269 F2d 903 Griffin v. United States

269 F.2d 903

Jimmie GRIFFIN and Ray Stearns Moore, Appellants,
v.
UNITED STATES of America, Appellee.

No. 7921.

United States Court of Appeals Fourth Circuit.

Argued June 26, 1959.
Decided Sept. 2, 1959.

Frazier Woolard, Washington, N.C. (LeRoy Scott, Washington, N.C., on the brief), for appellants.

Irvin B. Tucker, Jr., Asst. U.S. Atty., Raleigh, N.C. (Julian T. Gaskill, U.S. Atty., Goldsboro, N.C., on the brief), for appellee.

Before SOBELOFF, Chief Judge, HAYNSWORTH, Circuit Judge, and THOMSEN, District Judge.

HAYNSWORTH, Circuit Judge.

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1

Griffin and Moore were convicted of making mash, of carrying on the business of a distiller without having given the bond required by law and of possession of materials intended for use in violation of the Internal Revenue laws. The indictment is phrased generally in the language of 26 U.S.C.A. 5216(a)(1), 5606 and 5686(b), the indictment containing a separate count charging a violation of each of those sections.

2

The two men were discovered at the site of an old still where there was water available. At the site there were twenty-five 55-gallon fermenter barrels, a copper muffler condenser, a one-cylinder water pump, a gas burner, a copper gas line, 60 feet of one and one-half inch rubber hose, and miscellaneous pipe, hose and fittings. Two of the fermenter barrels contained opproximately seventy-five gallons of freshly kerneled, ripe peaches. There were also fifty bushels of uncrated peaches in the area and seventeen empty peach crates.

3

We are first met with the question of whether or not the two men may be said to have made mash fit for distillation within the meaning of 5216(a)(1). We think not.

4

The barrels containing the kerneled peaches also contained some liquid, but the investigators were uncertain whether this liquid was the juice of the peaches or water. They agreed that the peaches were freshly kerneled and had not begun to ferment.

5

Webster's New International Dictionary defines mash, as used in the brewing and distilling trades, as 'crushed malt, or meal of rye, wheat, corn, etc., steeped and stirred in hot water to produce wort.' Mash, as the term is defined and generally understood, refers to a mixture in which grain is the basic, or an essential, ingredient. We have been referred to no instance in which the term has been applied to a fresh fruit, or to a fruit pomace, intended for use in the manufacture of brandy. It may be that if the possession of mash intended for distillation is a specific offense, the possession of fresh fruit for the same purpose should be made a specific offense, but the two situations are not wholly comparable as the Congress has recognized in extending certain exemptions to distillers of fruit brandy.1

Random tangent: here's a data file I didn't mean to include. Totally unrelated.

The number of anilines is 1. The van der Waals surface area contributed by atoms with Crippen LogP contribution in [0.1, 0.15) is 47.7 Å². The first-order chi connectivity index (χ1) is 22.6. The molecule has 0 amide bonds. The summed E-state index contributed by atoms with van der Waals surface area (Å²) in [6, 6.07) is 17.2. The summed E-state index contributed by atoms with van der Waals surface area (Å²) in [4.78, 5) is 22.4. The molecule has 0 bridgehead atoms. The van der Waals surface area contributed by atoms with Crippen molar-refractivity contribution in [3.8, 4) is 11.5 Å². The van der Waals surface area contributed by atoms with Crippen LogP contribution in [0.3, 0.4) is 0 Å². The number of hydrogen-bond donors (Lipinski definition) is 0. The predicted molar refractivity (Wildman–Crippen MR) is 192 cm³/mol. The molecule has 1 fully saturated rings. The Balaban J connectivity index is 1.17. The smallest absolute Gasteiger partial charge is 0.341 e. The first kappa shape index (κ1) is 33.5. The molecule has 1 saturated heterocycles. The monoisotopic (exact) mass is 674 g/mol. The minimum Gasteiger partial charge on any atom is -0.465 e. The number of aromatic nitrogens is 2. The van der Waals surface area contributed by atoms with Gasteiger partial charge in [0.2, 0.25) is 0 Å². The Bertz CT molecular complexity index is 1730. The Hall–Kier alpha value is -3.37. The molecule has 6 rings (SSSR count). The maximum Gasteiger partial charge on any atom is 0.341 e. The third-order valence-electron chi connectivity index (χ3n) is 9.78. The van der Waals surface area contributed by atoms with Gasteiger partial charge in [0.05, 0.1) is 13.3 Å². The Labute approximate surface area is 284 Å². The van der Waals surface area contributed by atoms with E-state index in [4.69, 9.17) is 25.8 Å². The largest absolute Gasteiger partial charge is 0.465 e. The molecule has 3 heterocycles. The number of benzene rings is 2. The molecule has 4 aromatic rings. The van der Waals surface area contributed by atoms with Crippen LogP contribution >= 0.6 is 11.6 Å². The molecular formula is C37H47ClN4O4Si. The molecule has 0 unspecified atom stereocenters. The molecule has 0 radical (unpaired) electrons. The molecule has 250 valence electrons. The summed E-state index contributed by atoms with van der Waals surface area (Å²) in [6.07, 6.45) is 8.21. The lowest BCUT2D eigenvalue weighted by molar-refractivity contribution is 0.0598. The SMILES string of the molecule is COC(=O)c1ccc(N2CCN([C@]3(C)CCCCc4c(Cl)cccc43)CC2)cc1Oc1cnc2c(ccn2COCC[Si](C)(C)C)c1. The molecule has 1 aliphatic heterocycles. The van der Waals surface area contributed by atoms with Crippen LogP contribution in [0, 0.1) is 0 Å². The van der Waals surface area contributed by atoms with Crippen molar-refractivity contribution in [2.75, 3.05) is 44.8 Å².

6

The differences which justify the permissive exemptions of distillers of fruit brandy authorized by 5215 supply, perhaps, the reason Congress restricted 5216(a)(1) to the production of grain mixtures. At the least, however, we find no basis upon which we can expand the criminal sanctions of 5216(a)(1) to reach the removal of the kernels of fresh fruit when the words of the statute, itself, given their usual and well understood meaning, are more limited.

7

The second count of the indictment charged the defendants with engaging in the business of a distiller without having posted the requisite bond. If, as appears, the peaches were the raw material from which the defendants intended to produce brandy, one might reason that they entered upon the business of a distiller as soon as they began the first process of production, though the still was not then set up. Most of the essential parts of the still were there and there was abundant time to assemble and complete it while the peaches were fermenting. See Rewis v. United States, 5 Cir., 242 F.2d 508. Congress, however, has defined a distiller in 5002(a):